Writers From the Peace Corps: The Lost Generation, Part Ten
The Peace Corps Volunteer as character
From the first days of the agency, Peace Corps Volunteers have been rich characters for novels not written by PCVs. The first books about the Peace Corps were young adult novels. In 1963, Breaking the Bonds: A Novel about the Peace Corps, written by Sharen Spence, had a short introduction by Sargent Shriver and was dedicated to “All Peace Corps Volunteers serving the world with discipline, determination, endurance, and a rare idealism.” This novel is set in Nigeria. Then in 1965 came a series of young adult novels entitled Kathy Martin: Peace Corps Nurse, about a Volunteer in Africa. Another “nursing novel” for a YA audience was written by Rachel G. Payes and published by Avalon Books in 1967.
In 1968 came the most popular of all “Peace Corps novels,” The Zinzin Road, by the very successful commercial novelist and political writer, Fletcher Knebel, who had worked briefly as a Peace Corps evaluator. He set his novel in Liberia, which he had visited in 1963. Several “real” Volunteers appear as characters.
In 1975 came the very funny Native Intelligence by Raymond Sokolov, who based his novel on stories told to him by his sister and brother-in-law, two PCVs who had served in Chad.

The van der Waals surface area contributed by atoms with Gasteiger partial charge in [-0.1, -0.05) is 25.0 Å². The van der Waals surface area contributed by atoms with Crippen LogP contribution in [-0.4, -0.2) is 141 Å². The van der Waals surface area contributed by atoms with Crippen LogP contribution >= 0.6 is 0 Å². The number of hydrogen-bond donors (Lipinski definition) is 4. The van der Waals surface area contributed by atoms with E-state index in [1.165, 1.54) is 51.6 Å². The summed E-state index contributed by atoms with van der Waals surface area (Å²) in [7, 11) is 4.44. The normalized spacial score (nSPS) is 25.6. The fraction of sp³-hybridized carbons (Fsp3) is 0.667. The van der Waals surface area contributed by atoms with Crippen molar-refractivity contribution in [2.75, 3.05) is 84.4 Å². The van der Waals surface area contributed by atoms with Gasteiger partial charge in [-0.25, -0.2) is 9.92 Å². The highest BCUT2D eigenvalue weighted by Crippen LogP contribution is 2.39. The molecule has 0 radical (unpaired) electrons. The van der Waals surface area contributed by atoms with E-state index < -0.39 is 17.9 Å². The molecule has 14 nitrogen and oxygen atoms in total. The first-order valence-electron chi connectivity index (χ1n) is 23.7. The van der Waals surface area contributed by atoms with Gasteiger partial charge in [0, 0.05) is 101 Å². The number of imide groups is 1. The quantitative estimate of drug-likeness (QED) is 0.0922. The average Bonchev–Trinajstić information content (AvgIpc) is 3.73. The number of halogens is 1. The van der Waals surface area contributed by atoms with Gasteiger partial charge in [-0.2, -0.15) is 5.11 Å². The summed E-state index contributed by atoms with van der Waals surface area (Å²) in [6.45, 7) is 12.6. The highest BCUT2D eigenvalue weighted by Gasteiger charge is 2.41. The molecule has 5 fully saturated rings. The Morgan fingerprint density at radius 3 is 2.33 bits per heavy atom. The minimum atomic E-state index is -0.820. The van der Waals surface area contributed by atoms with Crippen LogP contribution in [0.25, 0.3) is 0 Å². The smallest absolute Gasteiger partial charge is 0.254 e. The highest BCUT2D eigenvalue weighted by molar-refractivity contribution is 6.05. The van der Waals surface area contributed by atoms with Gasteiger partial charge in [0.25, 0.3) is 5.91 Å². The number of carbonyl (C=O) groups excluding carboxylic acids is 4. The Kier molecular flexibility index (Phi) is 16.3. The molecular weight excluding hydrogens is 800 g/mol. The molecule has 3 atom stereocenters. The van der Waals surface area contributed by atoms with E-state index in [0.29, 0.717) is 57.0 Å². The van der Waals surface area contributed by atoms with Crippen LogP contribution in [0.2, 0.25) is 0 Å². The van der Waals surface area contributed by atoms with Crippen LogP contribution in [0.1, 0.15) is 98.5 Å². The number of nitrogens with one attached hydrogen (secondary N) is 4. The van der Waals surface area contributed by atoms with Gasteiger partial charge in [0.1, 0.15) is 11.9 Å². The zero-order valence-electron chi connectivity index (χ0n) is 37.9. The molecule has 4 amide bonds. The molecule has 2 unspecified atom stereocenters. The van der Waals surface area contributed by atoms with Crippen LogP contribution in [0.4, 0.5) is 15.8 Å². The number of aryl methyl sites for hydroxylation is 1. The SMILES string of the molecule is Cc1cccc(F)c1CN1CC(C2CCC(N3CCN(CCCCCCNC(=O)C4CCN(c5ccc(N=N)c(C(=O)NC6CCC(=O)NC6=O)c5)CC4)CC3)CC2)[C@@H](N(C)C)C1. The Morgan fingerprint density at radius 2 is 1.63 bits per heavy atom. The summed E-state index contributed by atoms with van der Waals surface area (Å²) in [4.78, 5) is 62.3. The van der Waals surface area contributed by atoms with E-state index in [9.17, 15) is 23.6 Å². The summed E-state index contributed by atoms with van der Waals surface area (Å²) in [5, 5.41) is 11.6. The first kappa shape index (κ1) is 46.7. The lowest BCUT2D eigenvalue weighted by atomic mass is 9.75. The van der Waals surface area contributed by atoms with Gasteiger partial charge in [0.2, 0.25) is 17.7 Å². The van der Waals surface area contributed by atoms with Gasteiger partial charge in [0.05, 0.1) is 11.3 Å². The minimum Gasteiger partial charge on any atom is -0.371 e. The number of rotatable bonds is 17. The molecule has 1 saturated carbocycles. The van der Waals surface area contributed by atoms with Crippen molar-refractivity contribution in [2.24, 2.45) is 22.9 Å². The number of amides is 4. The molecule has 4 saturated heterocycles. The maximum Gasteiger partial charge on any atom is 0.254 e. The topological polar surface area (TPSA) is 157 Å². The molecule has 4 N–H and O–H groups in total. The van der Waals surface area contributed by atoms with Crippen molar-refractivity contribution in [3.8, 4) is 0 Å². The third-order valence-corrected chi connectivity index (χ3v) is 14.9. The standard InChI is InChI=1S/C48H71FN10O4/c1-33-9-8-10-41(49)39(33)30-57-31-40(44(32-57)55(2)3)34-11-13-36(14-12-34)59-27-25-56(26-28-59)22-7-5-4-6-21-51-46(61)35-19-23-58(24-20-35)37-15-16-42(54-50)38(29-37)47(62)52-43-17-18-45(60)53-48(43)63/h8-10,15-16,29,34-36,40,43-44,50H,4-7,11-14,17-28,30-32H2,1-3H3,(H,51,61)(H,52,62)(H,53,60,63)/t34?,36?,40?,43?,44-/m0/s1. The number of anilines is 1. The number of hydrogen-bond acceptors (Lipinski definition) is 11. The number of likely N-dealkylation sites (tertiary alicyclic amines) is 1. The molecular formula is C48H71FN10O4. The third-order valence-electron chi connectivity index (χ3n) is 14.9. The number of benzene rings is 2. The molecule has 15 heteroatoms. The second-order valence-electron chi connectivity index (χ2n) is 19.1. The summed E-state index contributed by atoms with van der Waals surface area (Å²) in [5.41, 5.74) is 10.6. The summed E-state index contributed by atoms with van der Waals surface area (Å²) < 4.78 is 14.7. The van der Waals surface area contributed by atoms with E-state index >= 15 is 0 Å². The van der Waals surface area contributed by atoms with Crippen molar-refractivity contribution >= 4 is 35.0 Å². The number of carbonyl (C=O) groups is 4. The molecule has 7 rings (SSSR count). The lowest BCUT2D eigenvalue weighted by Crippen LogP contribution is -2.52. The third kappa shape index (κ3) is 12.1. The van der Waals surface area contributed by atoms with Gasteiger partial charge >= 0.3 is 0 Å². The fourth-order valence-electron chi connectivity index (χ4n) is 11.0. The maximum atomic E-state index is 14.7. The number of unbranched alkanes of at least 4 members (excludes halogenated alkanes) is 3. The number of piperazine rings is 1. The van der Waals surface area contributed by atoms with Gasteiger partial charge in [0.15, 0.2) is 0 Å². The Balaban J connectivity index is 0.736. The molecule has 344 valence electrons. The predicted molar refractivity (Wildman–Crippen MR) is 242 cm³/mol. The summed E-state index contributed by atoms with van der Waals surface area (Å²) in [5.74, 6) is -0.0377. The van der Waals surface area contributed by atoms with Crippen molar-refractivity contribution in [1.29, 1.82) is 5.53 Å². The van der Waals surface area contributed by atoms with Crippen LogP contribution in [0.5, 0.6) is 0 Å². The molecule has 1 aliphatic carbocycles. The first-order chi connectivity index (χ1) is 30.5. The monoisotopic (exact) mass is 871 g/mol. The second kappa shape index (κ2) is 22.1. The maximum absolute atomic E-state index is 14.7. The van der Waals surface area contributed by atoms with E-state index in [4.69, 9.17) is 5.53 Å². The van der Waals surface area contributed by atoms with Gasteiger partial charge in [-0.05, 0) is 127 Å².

A steady stream of novels has followed. The most important of them, in terms of focusing on Volunteers as characters, are: Tama Janowitz’s A Cannibal in Manhattan (1987) about a Volunteer who brings a cannibal home to New York as her husband; Richard Dooling’s White Man’s Grave (1994), another black comedy that involves a missing Peace Corps Volunteer in West Africa; and Carter Coleman’s The Volunteer (1998), that focuses on a Volunteer building fish ponds in Tanzania who becomes involved with a beautiful, young school girl. Most recently (2001), Anita Shreve’s The Last Time They Met is partially set in Kenya and has as a character a young married woman Volunteer having an affair with her high school boyfriend. Also in 2001 was the first novel by noted Malaysian poet, Shirley Geok-Lin Lim, entitled Joss & Gold that has a Peace Corps Volunteer subduing and abandoning a married graduate student TA in Malaysia. She loses her husband, has the PCV’s child, and her daughter searches for her true identity.
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